“This rule potentially affects about 79 million home owners. That’s how many homes were built before 1978, when lead paint was banned,” Jones said in a press release sent after the memo was made public.
“We need significantly more contractors certified than the 300,000 who have taken the training course, and we also need to make sure that affected home owners understand the importance of hiring a certified contractor.”
More Challenges Ahead
While NAHB achieved a rare victory in the regulatory arena, the EPA’s lead rule still presents many challenges in addition to training concerns that NAHB continues to actively address, including removing the “opt-out” waiver, adding clearance testing to the rule and having it extended to commercial buildings.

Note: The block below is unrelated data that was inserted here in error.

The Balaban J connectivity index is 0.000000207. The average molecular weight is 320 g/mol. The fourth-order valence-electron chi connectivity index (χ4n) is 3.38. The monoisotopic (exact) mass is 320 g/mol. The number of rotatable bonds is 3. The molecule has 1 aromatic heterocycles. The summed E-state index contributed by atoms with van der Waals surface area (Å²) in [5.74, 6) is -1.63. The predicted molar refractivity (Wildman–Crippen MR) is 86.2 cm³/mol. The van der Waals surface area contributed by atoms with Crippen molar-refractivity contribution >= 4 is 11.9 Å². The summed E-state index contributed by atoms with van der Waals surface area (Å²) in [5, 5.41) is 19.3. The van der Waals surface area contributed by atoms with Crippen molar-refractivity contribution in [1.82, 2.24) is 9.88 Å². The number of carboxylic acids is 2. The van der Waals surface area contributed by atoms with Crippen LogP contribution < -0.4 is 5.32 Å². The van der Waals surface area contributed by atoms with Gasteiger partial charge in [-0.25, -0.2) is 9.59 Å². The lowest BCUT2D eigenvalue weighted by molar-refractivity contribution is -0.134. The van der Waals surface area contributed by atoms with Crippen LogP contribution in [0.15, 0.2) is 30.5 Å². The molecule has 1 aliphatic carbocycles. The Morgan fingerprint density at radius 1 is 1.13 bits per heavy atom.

There is no delay for the removal of the opt-out waiver on July 6. (For a related story from the June 14 issue of NBN, “EPA to Revoke the Lead Paint Opt-Out Waiver,” click here.)
Additionally, the memo does not preclude private citizens from filing lawsuits under the rule. Remodelers still need to maintain vigilance concerning possible liability issues.
In fact, the group Parents for Nontoxic Alternatives posted a message June 26 on the lead paint news e-mail list maintained by the National Center for Healthy Housing, an EPA-accredited lead paint work practices provider.
“In light of EPA’s recently stated intention to delay seeking penalties against firms for not becoming RRP-certified before Oct. 1, it is even more clear that lead poisioning prevention advocates ourselves must step up our efforts to promote compliance with the law,” the message said.
The group suggested that advocates contact local contractors and property management firms doing work in pre-1978 housing and encourage them to comply with the rule, then partner with interested attorneys to file a lawsuit under the Toxic Substances Control Act, “sharing any monetary settlement with the attorney” should they win against the non-certified firms.
Remodeler Leaders Meet with EPA